Obama trades higher U.S. energy costs now for distant Chinese promises
The climate-change campaign against fossil fuels has been having a hard time with democracy. Voters in the U.S. support fracking and the Keystone XL pipeline, Australia repealed its carbon tax, and frustration with green energy costs is rising across Europe. So perhaps it’s not surprising that President Obama has turned to a dictatorship for help with his anticarbon ambitions.
In that sense, the emissions accord sealed Tuesday night between the U.S. and China is a perfect reflection of the mindset of Western climate-change activists. Cheap and abundant energy is popular among Americans because it raises living standards and helps the economy grow.
The romance of the fresh princelings of Beijing is that they needn’t abide such barriers to enlightened governance as elections, a free press, transparency, the rule of law and two political parties. They can simply order economic transformation in the next five-year plan, and censor any dissenters as Al Gore wants to do in the U.S. Thus in China Mr. Obama has found the ideal climate-change partner: A technocratic elite that can instruct the bourgeoisie how they must light their homes and commute to work.
We and many others have been skeptical of a U.S.-China carbon pact, though that was because we assumed the White House and green lobby would demand terms that imposed at least some discipline on Chinese behavior. We discounted the possibility that Mr. Obama preferred the illusion of progress, and that his green allies could be rolled as cheaply as the terms of Tuesday’s accord.
Under the nonbinding, no-detail agreement, Supreme Leader Xi Jinping promises “to intend to achieve the peaking of CO2 emissions around 2030,” and then maybe after that to decline. This is another way of describing the status quo.
Forecasts from the U.S. Energy Information Administration, BP ’s Statistical Review of World Energy and the academic journal Energy Policy all expect Chinese energy consumption to crest in two decades due to demographic and urbanization trends. Mr. Obama has in essence persuaded the Chinese to do what they planned to do anyway.
Mr. Xi also agreed to shift at least 20% of Chinese energy production to non-fossil-fuels by 2030. But this too is what China has already intended, albeit largely by replacing dirty coal with nuclear power. China’s Communist Party has relied on coal to fuel rapid economic growth but that is increasingly becoming a political liability as the air becomes unbreathable. Then there is widespread groundwater contamination and an eat-at-your-own-risk food supply.
This tangible damage has inspired a revolt against the corruption and eyes-wide-shut ecological denial that defines China’s political system. The harm—measured in health problems and premature deaths, not merely higher temperatures predicted decades away in climate computer models—also should remind America’s green central-planners that autocracies are the world’s worst polluters. Think of the death of the Aral Sea under the Soviets, or dead pigs floating down the Yangtze.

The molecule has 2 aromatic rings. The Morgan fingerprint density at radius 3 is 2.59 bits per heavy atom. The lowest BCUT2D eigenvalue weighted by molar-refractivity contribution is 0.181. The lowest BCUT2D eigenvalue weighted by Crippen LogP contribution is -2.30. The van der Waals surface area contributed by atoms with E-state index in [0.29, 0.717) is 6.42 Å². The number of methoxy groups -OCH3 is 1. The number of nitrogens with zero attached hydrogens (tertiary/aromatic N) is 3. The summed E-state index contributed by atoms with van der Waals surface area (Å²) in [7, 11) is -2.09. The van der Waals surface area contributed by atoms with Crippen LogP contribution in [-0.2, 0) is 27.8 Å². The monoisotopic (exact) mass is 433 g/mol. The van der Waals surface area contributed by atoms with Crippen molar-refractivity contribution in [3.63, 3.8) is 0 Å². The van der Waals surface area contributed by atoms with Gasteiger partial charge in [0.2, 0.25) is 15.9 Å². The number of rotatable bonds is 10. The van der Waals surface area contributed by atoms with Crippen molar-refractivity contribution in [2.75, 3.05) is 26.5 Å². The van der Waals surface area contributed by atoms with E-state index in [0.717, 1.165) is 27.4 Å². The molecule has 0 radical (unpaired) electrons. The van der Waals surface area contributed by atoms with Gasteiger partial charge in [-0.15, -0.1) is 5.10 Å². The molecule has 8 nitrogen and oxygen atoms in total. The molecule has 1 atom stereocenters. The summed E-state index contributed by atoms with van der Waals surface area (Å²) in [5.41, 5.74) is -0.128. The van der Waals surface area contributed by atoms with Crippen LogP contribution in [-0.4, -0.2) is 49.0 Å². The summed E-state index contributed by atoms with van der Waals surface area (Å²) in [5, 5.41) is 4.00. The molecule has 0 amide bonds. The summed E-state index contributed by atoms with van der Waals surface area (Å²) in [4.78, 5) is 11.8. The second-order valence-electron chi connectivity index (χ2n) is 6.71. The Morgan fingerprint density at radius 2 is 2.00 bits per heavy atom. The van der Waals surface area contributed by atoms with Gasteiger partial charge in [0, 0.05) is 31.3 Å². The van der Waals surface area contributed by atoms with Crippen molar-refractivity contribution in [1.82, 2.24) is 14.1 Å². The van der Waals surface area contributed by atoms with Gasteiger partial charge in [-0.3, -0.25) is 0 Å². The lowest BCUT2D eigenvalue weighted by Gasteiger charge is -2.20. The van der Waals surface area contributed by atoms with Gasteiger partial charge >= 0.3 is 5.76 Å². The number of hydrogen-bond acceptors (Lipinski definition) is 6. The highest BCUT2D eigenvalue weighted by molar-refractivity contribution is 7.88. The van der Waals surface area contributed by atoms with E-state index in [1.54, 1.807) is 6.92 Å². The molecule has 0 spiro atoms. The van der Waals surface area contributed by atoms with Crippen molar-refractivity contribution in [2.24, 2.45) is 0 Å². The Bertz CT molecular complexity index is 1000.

All of which suggests that this accord is less about China than American climate politics. One of the main arguments against U.S. carbon rationing has been that such economic masochism is pointless as long as Chinese and Indian emissions continue to grow. Mr. Obama will now claim the Middle Kingdom is signed onto his anticarbon agenda, even if its promises are distant and vague.
In return for Mr. Xi’s assurances, Mr. Obama pledged that the U.S. will cut emissions by as much as 28% below 2005 levels by 2025. This implies doubling the annual pace of CO2 reductions over the 17% marker that Mr. Obama set in 2009. So using the Sino-American deal as cover, Mr. Obama will now say he is obliged to impose a new burst of aggressive carbon regulations, no matter the harm to U.S. growth.
The difference is that American governance, unlike China’s, is supposed to follow the rule of law; companies can’t refuse to obey regulations because the CEO’s brother-in-law belongs to the Party. Yet most of the rule-makings to enforce Mr. Obama’s promises to China will emerge from his administrative-state tunnels like the Environmental Protection Agency without a vote in Congress. Under this President, the political systems of the East and West may share more features than patriots care to admit.
This condominium between the world’s No. 1 and No. 2 carbonizers is also supposed to inspire a new global climate treaty in Paris next year, but other nations may draw a different lesson about Mr. Obama’s negotiation methods. The Chinese no doubt saw how much the President wanted an agreement and that he would accept nearly anything that could pass as one.
Meaningless global warming promises are much easier than corralling weapons of mass destruction in North Korea, or convincing Beijing to fight Islamic State, or for that matter stopping Chinese cyber-attacks on U.S. military and corporate targets. Mr. Xi must have been delighted to see a U.S. President agree to make America less economically competitive in return for rhetorical bows to doing something someday about climate change.